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loogslair.com Don't worry, R.J. - San Francisco is used to loonies.


A Short Story by Tim Connolly

Whaddaya know, a short story that actually took less than 3 years to write. I've been trying to expand my story "A Dreamless Sleep" into a universe, but up until know I've had trouble coming up with new ideas on the same concept. Well, thankfully, a flash of inspiration hit me while I was doing the dishes. (That's a surprise in itself - most of the time, I get my ideas while in the bathtub.)

Legal gershtuffins: This story is ©2002 Tim Connolly. Don't reproduce it unless I say it's OK. The story is rated G. C'mon, these are kids here.


Cardboard boxes. That's all it seemed like R.J.'s life amounted to, at least to the moving guys.

His house - the very house he grew up in - was now populated by dozens of cubic cardboard boxes, each scribbled with the name of the room its contents originated from. Most of his clothes were boxed up, as well as the vast majority of his toys. The only thing he could play with on this final night was a Monopoly game. The walls in his room were bare, no more posters of Kobe Bryant or SSJ Trunks like what had adorned his space only a week ago. All that was left was his bed, the board game, and the stupid boxes.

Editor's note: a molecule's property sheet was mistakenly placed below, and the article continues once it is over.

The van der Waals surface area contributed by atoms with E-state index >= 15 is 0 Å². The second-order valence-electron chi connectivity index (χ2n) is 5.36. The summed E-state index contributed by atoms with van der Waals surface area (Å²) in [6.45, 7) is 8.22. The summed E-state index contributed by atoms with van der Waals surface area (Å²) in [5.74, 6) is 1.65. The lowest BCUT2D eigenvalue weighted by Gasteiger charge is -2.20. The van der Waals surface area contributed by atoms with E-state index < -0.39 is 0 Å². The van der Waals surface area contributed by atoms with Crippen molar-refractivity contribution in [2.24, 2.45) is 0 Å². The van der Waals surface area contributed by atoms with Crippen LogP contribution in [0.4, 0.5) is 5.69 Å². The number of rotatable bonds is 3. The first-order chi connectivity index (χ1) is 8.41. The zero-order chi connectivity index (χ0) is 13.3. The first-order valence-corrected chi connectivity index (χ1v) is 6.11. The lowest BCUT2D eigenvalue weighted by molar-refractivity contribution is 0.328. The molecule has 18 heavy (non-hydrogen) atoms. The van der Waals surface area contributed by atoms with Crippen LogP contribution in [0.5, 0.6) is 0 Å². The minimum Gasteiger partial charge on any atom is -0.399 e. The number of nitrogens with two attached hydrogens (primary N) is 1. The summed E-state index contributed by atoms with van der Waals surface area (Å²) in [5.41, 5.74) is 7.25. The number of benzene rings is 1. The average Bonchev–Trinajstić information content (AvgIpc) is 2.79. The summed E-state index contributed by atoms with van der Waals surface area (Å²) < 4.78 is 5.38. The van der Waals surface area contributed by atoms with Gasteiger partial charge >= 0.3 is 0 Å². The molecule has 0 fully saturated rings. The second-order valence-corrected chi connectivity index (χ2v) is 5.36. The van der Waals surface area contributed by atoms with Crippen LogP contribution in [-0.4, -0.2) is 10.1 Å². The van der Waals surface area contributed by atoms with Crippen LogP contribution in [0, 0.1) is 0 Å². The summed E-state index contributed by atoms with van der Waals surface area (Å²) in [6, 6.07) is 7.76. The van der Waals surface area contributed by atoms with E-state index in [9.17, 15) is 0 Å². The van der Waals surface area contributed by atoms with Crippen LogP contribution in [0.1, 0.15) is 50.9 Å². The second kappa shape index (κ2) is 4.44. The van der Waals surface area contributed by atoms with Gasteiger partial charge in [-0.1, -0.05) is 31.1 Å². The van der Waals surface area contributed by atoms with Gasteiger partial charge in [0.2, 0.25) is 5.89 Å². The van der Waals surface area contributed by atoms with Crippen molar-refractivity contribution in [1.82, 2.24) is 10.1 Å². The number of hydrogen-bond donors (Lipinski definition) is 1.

"Your turn," R.J. mumbled to his friend, Josh, as his eyes wandered around the spearmint green walls of the room.

"OK." Josh scooped up the dice. "So, what time are you leaving?" he asked, wishing there was a more delicate way to ask the question without sounding like he was pushing R.J. out the door.

"The plane departs at 1:30," R.J. replied, "so we'll probably have to get going at about 11."

Josh tossed the dice onto the board. A six.

"Dang it." Josh picked up his thimble and slowly counted the steps. Marvin Gardens with a hotel. $1200. "I'm out. All I got left to mortgage is Oriental and Baltic."

R.J. sighed. "Looks like I win again."

A knock on the door startled the two boys.

"R.J., it's almost time," his mother announced. "Time to go into the bathroom."

"Aww, Mom!" R.J. whined. "Josh doesn't care. He's seen me change before."

The door opened. R.J.'s mother was in sweat clothes - her normal wardrobe for full moons.

"R.J., I keep telling you it's a bad habit to shift in front of other people." She looked over at Josh, and gave a faint smile.

"C'mon, Mom, just this once," said R.J. in his most piteous voice.

His mother had the will of balsa wood. "Oh, OK. But you aren't doing this kind of thing when we get to San Francisco." She left the bedroom, closing the door behind her.

R.J. stood up. "Well, here we go. One more for old time's sake." He closed his eyes, took a deep breath, and threw the little switch in his mind. He felt the wolf in him manifest itself like waves in a tide pool, and within seconds, he reopened his eyes, blinking a couple times to readjust to the light.